Many Trees, One Rock

The difficulty I faced in attempting to snag a nice photo for you of the wonderful Morton Arboretum made me think of the famous first line of Tolsoy’s novel Anna Karenina:

Все счастливые семьи похожи друг на друга, каждая несчастливая семья несчастлива по-своему.

Unfortunately, I don’t know any Russian, so the thought only baffled  me. I used Babelfish to change the Cyrillic into Hangul and wound up with this:

모든 행복한 가족은 서로에게 유사하다, 각 불운한 가족 그것의 자신의 방법으로 불운하다.

If anything, even more opaque to me. So I tried again. I entered the Korean into Babelfish and chose English as the target language. The result:

All unhappy with method of it oneself of the family which is unhappy the family which is happy is similar, each is.

That’s what I was looking for!

As I was saying, I was reminded of these gnomic words while a-wandering through the confines of the Morton Arboretum just a Big Rock’s throw west of us in misty Lisle IL. The expansive-as-your-average-suburb tree park is so picturesque, no matter where you stand or what in direction you look, that it’s impossible to take an un-perfect photo. You could set your camera on time delay, toss it at random in the air, and still come up with a cover for Midwest Living.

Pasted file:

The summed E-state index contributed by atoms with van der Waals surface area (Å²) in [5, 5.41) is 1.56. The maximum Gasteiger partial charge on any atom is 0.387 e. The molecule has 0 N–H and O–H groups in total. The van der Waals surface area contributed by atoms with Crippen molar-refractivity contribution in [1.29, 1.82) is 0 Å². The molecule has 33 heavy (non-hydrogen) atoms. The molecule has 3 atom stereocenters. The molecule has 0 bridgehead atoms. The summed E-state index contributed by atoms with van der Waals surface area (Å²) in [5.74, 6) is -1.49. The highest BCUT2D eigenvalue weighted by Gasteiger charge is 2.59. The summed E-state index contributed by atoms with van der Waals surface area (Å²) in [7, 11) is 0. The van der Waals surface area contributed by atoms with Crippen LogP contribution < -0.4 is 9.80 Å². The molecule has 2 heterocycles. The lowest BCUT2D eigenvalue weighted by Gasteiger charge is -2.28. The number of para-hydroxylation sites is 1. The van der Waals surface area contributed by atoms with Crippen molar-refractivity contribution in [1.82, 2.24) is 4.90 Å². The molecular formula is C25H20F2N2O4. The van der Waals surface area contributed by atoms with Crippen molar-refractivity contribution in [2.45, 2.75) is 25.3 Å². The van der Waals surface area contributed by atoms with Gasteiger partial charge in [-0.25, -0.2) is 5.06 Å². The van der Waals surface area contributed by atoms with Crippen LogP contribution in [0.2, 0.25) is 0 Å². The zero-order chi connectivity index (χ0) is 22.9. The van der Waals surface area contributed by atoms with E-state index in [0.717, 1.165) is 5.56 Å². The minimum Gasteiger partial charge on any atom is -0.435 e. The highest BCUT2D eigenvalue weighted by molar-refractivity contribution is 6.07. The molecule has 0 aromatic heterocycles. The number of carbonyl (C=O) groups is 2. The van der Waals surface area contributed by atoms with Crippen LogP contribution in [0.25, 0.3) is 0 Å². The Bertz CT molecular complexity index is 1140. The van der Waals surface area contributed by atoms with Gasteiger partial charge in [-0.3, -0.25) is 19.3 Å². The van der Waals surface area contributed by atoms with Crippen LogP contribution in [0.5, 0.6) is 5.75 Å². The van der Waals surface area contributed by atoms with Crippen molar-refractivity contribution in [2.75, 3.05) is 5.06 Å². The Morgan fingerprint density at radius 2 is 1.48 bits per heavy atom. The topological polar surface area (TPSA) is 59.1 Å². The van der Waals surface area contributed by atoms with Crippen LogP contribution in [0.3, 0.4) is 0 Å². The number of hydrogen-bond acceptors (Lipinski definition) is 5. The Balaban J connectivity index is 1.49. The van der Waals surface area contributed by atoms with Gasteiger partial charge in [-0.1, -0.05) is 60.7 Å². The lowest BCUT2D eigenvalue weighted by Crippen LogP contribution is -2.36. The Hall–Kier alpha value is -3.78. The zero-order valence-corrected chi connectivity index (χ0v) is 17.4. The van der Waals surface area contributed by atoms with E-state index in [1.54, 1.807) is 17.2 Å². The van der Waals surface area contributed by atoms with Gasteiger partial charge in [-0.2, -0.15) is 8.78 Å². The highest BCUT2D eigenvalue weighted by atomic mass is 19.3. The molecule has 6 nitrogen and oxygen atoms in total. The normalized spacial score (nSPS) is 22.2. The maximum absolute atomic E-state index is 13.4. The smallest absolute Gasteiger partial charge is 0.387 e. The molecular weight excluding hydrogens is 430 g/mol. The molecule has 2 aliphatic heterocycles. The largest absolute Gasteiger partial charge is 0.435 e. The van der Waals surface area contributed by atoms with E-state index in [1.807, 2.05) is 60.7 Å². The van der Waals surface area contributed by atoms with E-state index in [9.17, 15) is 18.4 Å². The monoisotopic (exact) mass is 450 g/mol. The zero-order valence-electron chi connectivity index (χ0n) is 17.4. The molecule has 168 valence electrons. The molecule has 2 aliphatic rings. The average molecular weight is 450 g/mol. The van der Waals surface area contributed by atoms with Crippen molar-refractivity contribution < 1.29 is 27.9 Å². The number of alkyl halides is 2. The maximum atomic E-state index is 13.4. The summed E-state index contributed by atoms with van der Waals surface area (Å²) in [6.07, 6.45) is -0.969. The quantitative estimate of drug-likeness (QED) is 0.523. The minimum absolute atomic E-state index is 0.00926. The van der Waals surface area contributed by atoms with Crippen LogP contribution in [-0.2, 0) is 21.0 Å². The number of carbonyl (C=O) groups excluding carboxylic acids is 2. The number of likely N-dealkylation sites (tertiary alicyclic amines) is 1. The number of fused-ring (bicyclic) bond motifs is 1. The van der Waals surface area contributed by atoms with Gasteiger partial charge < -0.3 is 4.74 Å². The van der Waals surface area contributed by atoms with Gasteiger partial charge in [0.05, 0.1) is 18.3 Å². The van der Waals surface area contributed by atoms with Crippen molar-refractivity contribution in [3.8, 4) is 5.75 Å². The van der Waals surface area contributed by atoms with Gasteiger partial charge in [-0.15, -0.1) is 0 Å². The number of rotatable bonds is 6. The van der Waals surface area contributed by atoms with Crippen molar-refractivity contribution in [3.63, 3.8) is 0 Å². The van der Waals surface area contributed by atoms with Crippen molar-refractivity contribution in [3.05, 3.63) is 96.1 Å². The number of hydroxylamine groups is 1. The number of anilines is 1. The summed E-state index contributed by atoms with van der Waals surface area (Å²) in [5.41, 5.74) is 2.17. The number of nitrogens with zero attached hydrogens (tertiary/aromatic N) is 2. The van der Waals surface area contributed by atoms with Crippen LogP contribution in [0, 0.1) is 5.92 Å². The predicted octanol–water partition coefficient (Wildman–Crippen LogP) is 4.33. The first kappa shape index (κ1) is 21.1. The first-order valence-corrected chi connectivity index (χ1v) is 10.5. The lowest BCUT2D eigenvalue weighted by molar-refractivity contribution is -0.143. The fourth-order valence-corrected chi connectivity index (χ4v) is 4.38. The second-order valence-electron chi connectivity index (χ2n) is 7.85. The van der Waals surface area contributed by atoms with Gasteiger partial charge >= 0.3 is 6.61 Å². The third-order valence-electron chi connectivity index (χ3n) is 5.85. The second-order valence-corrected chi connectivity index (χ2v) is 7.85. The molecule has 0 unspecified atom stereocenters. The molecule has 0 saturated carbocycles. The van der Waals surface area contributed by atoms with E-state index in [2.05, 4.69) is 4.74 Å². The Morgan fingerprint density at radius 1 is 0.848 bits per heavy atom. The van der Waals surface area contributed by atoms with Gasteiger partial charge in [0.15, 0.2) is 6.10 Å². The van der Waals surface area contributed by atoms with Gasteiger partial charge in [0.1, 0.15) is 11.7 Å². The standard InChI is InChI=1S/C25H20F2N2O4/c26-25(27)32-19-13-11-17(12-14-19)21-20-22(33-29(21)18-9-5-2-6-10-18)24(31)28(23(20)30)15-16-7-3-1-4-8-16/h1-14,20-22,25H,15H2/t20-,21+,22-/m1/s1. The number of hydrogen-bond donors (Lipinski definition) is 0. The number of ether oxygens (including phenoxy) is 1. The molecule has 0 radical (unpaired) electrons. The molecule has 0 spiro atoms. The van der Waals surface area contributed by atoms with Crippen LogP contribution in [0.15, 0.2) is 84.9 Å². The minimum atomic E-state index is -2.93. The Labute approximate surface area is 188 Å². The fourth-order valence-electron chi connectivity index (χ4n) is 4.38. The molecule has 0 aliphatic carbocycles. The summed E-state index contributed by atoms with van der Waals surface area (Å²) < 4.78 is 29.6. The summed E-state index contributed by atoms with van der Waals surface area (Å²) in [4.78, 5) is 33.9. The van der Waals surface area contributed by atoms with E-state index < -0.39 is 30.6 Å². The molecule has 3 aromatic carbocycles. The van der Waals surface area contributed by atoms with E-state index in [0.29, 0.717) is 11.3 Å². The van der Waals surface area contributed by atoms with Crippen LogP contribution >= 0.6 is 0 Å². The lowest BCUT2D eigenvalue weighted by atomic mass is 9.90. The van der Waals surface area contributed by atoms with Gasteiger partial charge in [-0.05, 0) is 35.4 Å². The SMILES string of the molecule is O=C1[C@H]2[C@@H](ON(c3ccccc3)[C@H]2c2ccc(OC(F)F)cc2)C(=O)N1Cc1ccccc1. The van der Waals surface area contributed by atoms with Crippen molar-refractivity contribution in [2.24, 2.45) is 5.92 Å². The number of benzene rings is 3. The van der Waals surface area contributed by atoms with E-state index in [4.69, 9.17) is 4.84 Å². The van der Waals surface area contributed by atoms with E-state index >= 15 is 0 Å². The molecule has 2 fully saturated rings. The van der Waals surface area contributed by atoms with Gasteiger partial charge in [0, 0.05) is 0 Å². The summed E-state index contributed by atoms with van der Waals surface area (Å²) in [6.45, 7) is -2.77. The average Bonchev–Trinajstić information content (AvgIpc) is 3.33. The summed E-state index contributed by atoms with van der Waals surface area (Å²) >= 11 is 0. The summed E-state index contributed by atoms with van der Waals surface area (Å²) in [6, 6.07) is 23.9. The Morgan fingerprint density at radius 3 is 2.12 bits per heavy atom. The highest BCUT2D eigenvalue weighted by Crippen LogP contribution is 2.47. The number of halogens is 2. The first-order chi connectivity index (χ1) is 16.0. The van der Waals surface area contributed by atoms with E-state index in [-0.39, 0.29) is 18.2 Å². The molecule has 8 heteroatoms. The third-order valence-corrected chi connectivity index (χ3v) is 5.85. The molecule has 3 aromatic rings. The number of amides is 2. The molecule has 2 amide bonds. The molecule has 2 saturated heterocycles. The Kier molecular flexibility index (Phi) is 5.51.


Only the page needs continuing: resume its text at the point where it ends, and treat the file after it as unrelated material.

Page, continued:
This was a problem for me because I wanted to take a distinctive photo — one that would show my NW public what a swell wilderness the Arboretum is, but which didn’t look like every other leafy demi-Eden in the North Temperate Zone. I mean, look:

Where is this? Sherwood Forest? No, wait — there goes Natty Bumppo. Must be upstate New York. Or was that Jubal Sackett? Okay, Virginny it is… Ha! Gotcha! We’re still in Lisle.

You see? So I decided to go with the distinctive signage for the Morton Arboretum’s fabled BIG ROCK.

Besides being a lovely work in its own right, the sign also reminds the weary hiker — beginning to worry, perhaps, that he is the Last Man on Earth — of the civilized world out there beyond the wilds, a world of elephants and school buses.

And the Big Rock itself? What of it? Well, you must travel to Lisle to see it for yourself. No photo, either chemical or digital, has ever been made of this brooding remnant of the Phanerozoic Age.


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